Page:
Thanks for your replies. I can't believe the day that I finally joined this site I am actually thinking about going to the pool store. It looks I am going to get some sodium bromide to kill the algae, and over time I am going to have to lower my CYA. The pool stays pretty stable over the winter, so as a worst case scenario. I can wait until it starts raining everyday here to change out the water and lower the CYA.

    I wouldn't ever use copper for the same reason that I wouldn't add a pool heater... metal in water is no good.

    I figured out it is still cheaper to buy the algaecide than the amount of bleach it would take to SLAM the pool. That shock level of chlorine needed scares me too. I think I am going to bring a water sample to them just for some giggles.

    The pool doesn't actually look that bad, but I usually keep it clear enough so that at night with an underwater light on and no water circulation, it looks like there is no water in the pool.

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    Re: Hit the Stabilizer Wall - High Stabilizer Levels Won't Let FC Kill Algae

    If you get sodium bromide then you will be turning your pool into a bromine pool and depending on how much you use it could stay that way for quite some time.

    Why don't you just start doing partial drain/refills? Since you have to do that at some point anyway, just start doing that now. If the pool doesn't look that bad, then just keep the algae somewhat at bay by maintaining a higher FC level rather than doing a full SLAM. The risk is that things could get worse, but as your CYA level drops from the partial drain/refills, the same FC level will be more effective and then you'll be able to SLAM without extraordinary amounts of chlorine.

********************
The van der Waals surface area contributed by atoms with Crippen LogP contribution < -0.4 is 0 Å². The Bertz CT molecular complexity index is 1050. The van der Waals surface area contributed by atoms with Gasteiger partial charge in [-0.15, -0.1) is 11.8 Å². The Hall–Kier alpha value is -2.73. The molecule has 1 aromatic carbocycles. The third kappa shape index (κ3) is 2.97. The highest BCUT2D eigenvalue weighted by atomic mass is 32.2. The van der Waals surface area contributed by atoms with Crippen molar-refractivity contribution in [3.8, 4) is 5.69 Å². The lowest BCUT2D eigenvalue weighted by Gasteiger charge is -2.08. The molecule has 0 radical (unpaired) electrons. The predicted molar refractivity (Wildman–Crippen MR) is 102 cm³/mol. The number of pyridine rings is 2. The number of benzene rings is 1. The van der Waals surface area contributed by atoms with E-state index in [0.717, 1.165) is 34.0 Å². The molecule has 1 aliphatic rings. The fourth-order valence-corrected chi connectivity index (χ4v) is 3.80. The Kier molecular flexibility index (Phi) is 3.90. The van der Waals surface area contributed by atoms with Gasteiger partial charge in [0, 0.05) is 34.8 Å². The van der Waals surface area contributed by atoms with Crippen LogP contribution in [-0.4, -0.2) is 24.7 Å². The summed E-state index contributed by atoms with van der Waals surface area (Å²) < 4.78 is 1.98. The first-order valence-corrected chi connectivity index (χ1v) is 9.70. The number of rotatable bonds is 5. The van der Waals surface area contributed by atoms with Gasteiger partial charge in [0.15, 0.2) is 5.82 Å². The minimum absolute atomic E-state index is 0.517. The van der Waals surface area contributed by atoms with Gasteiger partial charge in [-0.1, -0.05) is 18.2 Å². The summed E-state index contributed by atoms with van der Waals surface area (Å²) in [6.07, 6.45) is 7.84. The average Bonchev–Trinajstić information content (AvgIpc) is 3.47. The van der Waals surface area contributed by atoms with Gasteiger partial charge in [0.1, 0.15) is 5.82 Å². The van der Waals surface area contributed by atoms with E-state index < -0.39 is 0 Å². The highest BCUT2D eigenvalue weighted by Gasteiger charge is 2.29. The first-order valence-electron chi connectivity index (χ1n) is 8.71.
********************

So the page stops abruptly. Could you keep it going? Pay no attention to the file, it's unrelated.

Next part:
The precipitation in Gainesville, FL is substantial year-round at 2-7" or a total of 50" per year. So if instead of just having this refill evaporation you were to replace more of your water, you could dilute it faster. This is why even using Trichlor it took some time for the CYA to build up because you had at least some dilution though obviously not enough.

    By the way, just increasing the ranges for the test strip doesn't mean the actual amount is in the range you gave. Test strips can be completely wrong -- not just broader in their interpretation. I don't understand your hesitation towards getting a proper test kit. Didn't you save enough money from not having to use shock and algaecide and other pool store products to be able to afford a proper test kit?
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    Re: Hit the Stabilizer Wall - High Stabilizer Levels Won't Let FC Kill Algae

    Quote Originally Posted by chem geek View Post